Anya Cooklin-Lofting | 04 Jan 2022
In a new exhibition that tackles the most pressing dilemma facing contemporary designers, Mia Karlova Galerie spotlights some of the leading designers who hold the key to the future of conscious creation.
There is something fundamental about the problems laid at our feet by Mia Karlova, the founder of the eponymous sculpture and furniture gallery on Prinsengracht, Amsterdam. Her new exhibition, Design Dilemma, which opened with Amsterdam’s annual design fair GLUE on 16th September, attempts to get to the core of what sustainability means to the modern-day designer in its purest form.
Mia Karlova Galerie - Design Dilemma exhibition
In an industry so fuelled by newness, sustainability is a grassroots issue in the design community. How can sustainable practices actually manifest and affect change when the guiding principles for the survival of the industry contradict them so brazenly? For designers working today, there is a paradox to be confronted. Designing and making something new can still damage the environment in ways often unaccounted for, even if the materials it uses are considered ‘sustainable.’ Water overuse, the involvement of harmful chemicals in the design process and emissions caused by transportation represent just a fraction of the unsustainable secrets of furniture manufacturing.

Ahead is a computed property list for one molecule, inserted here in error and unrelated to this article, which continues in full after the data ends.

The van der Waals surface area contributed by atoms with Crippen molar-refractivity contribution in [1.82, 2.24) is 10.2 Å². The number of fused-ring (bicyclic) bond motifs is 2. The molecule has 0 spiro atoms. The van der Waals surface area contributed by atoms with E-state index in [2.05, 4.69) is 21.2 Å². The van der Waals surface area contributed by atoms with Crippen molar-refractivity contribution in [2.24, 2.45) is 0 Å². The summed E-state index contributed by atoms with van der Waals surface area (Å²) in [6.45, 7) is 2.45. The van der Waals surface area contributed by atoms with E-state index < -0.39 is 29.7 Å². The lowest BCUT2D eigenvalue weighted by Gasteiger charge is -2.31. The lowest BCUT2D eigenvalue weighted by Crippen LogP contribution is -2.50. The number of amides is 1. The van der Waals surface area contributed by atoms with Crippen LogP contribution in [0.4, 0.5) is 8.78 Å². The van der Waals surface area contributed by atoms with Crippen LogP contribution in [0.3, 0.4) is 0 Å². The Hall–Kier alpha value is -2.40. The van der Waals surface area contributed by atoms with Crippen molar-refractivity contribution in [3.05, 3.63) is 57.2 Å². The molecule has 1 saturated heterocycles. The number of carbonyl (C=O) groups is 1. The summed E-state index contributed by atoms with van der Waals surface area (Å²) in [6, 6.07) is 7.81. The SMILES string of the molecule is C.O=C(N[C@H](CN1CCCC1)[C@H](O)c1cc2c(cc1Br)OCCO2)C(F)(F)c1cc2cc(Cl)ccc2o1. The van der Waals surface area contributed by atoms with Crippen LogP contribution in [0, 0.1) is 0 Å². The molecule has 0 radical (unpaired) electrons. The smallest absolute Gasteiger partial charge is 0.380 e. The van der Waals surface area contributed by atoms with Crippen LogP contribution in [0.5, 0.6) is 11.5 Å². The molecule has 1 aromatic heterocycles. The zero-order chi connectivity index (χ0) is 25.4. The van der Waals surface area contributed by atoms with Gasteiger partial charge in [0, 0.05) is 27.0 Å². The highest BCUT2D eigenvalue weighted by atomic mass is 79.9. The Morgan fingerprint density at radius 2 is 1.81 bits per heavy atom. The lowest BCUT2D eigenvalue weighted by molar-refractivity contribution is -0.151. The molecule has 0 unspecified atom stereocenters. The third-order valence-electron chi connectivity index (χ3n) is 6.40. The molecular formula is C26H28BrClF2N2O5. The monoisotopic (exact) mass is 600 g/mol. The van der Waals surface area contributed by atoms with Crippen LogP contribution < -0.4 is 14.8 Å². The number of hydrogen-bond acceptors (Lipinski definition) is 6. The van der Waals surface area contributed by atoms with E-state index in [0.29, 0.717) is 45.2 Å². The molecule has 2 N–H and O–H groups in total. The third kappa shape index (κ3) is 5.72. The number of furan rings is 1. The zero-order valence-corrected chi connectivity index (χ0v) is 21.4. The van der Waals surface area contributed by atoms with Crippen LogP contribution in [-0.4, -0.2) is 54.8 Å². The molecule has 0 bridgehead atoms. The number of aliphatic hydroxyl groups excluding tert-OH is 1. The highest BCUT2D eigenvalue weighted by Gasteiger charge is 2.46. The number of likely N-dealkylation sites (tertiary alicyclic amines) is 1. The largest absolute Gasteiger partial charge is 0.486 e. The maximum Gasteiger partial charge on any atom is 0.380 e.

With Design Dilemma, the Mia Karlova Galerie poses the question of what creativity and product generation can look like without the collateral damage to the environment that even some of the most eco-aware production causes. “The first answer to our design dilemma is simple and controversial,” begins Karlova, “don’t design new things.” But where does that really leave our designers, who may hold the key to the future of conscious creation? Karlova’s second answer is much more exciting: “We must radically change our approach to design while the temptation to create new works still exists.”
Mia Karlova Galerie - Design Dilemma exhibition
“The United Nations’ Intergovernmental Panel on climate change reports unprecedented changes to the global climate,” Karlova tells me, advising that many of these changes are irreversible. “Heat waves, flash floods, wood fires and thousands of victims are all results of human influence leading to an exponentially warming climate.” For Karlova, “the only way to prevent the worst scenarios is to start acting now in the most decisive way.” This, she believes, is down to innovators, artists and designers.
With this objective in mind, Karlova has begun to build an army of creatives who share certain philosophical and ethical nuances in their artistic processes. “Of course, I look for originality, emotion and passion in my artists, and want to feel chemistry with those I work with,” she says, “but the most important part of the search for artists is looking for those who create art that is driven not only by aesthetics but by thought-provoking concepts.” For Design Dilemma, Karlova has sourced four international designers whose work not only broaches but answers the paradox posed by the gallery’s brief. To neutralise the tensions between the urge to create and the damage creation causes, these designers present pieces made with waste products in the traditional sense, demonstrating the value and resource of materials we usually discard unthinkingly.